Sorted in Schools is the new programme launched by government-funded agency Sorted to help Kiwi secondary students learn more about money management, saving, debt, insurance, investing, KiwiSaver, retirement and goal setting. And they’re also free for parents to use.
Developed by the Commission for Financial Capability and designed to be taught by teachers in class, the resources enable students to gain credits towards their National Certificate of Education Achievement (NCEA), which is the main national qualification for secondary school students in New Zealand.
“CFFC research revealed the financially vulnerability of many families due to the effects of Covid-19. Thirty-four percent of households were in difficulty and 40 per cent were at risk of tipping into hardship,” said Nick Thomson, CFFC’s director of learning. “Sorted in Schools is helping the new generation to become financially resilient, so they’re better equipped to weather financial storms throughout their adult lives.”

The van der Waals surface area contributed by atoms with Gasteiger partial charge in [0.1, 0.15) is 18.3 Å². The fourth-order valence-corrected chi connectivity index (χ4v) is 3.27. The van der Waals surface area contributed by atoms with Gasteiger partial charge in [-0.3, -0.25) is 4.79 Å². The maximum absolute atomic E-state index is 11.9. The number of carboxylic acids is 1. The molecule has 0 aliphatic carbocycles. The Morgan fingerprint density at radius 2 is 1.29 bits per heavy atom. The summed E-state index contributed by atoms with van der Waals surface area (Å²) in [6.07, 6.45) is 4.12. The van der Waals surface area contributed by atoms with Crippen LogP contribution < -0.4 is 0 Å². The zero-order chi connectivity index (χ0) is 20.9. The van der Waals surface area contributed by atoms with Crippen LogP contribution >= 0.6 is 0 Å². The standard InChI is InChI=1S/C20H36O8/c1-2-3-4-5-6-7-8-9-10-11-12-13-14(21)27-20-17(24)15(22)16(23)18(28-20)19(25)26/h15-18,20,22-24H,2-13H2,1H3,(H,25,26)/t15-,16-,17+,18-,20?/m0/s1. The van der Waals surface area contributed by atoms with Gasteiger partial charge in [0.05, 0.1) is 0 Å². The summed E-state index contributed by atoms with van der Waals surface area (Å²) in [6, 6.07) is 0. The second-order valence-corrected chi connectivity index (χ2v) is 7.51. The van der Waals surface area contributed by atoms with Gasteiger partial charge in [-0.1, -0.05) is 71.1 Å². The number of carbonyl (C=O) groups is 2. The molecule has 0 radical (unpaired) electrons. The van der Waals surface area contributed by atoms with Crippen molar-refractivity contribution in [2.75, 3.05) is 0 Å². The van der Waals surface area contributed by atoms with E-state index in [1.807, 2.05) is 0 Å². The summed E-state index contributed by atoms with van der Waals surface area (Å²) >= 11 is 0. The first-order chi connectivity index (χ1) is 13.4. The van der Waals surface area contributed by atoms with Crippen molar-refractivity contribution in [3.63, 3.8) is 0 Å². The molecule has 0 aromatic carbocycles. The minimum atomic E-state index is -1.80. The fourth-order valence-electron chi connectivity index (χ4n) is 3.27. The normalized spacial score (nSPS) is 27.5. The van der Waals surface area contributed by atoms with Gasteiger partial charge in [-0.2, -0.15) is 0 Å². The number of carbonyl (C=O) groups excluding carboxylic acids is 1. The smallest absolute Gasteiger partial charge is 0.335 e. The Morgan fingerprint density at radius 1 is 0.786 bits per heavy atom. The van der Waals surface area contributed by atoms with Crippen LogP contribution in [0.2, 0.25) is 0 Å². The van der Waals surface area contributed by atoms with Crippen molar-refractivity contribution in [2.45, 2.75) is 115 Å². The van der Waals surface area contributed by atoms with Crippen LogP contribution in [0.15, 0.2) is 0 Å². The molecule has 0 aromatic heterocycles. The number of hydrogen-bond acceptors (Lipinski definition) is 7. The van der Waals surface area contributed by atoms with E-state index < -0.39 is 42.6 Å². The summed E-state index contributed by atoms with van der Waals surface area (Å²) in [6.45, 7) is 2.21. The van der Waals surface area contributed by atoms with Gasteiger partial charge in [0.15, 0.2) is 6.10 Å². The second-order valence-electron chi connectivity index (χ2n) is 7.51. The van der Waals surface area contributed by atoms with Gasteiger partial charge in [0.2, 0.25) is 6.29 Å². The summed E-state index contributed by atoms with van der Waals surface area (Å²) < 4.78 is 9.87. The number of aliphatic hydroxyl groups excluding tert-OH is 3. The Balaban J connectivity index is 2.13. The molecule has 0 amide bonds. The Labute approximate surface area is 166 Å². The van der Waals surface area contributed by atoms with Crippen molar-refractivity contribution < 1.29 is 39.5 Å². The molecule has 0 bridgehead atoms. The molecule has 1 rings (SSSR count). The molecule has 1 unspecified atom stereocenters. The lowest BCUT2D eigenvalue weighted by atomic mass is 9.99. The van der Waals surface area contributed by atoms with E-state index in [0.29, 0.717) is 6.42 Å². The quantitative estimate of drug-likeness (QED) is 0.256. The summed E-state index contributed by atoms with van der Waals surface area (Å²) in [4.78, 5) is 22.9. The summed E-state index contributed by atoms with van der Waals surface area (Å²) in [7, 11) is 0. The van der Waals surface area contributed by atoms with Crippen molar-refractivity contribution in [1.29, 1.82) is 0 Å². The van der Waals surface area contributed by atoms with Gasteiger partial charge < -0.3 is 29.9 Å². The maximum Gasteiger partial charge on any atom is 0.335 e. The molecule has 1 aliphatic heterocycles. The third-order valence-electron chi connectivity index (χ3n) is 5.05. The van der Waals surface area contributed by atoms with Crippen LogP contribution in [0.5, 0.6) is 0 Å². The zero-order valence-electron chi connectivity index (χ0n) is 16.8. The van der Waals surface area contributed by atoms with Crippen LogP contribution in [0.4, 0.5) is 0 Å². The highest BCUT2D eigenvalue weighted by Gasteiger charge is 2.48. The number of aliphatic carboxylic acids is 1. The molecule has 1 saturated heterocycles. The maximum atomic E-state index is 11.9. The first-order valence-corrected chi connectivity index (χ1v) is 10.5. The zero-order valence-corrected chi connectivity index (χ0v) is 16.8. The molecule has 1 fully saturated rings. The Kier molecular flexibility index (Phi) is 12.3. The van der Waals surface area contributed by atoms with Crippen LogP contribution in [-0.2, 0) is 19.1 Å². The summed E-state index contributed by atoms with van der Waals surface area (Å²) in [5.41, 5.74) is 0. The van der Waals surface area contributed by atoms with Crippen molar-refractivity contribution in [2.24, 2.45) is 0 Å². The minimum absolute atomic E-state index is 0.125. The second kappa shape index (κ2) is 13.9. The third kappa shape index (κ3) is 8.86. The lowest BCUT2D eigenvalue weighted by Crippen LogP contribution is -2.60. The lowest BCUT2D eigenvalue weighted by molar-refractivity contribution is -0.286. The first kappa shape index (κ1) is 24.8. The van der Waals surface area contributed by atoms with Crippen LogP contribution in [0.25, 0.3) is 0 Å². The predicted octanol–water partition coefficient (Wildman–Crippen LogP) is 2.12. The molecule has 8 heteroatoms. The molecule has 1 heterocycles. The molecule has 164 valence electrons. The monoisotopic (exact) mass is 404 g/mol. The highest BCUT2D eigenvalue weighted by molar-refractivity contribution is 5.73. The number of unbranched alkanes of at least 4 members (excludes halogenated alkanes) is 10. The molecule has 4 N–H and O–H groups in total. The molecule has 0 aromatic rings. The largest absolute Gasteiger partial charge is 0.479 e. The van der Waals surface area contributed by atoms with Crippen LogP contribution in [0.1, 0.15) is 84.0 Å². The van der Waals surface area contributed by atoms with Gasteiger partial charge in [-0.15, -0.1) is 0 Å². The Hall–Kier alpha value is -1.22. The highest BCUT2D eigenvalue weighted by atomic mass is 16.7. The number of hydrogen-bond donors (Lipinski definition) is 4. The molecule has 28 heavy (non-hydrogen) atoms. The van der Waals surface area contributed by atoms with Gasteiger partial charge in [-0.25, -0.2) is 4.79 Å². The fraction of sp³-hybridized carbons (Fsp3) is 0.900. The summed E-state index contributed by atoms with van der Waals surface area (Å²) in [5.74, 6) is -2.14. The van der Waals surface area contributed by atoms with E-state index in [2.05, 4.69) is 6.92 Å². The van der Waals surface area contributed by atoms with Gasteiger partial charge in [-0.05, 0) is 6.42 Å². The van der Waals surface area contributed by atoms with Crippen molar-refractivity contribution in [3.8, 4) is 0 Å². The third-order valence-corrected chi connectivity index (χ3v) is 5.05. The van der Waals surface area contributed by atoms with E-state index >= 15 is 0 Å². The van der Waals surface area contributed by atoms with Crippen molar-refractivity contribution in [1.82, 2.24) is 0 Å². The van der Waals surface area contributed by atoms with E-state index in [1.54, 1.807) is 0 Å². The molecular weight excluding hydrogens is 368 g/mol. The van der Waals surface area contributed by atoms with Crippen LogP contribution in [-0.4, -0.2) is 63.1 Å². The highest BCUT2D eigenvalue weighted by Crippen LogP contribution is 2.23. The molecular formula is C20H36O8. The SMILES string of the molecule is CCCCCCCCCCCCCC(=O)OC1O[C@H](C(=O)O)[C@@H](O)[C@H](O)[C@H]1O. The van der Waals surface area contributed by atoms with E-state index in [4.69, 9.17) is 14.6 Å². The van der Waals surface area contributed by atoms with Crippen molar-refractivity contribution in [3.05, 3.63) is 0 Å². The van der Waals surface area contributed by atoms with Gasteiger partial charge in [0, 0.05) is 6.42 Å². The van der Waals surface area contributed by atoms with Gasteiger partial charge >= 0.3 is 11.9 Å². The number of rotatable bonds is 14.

Using real-life scenarios, children can gain all-important financial confidence and learn money skills that, hopefully, will stay with them for a lifetime. What’s more, the programme is government-funded and free for all secondary schools.
If you’re a parent with young kids, you can use the Sorted for Schools tools to engage in meaningful money conversations with your kids. Try the Starter pack here – you’ll find plenty of downloadable content and great thought-starters, including modules on spending, saving and borrowing money.
Helping Kiwi families is what we do and love, and we’re fans of those taking a proactive approach to their finances. If you have any questions for us, please don’t hesitate to contact us. Financial awareness starts at home, and we’re here to help you make well-informed decisions about it.
Disclaimer: Please note that the content provided in this article is intended as an overview and as general information only. While care is taken to ensure accuracy and reliability, the information provided is subject to continuous change and may not reflect current development or address your situation. Before making any decisions based on the information provided in this article, please use your discretion and seek independent guidance.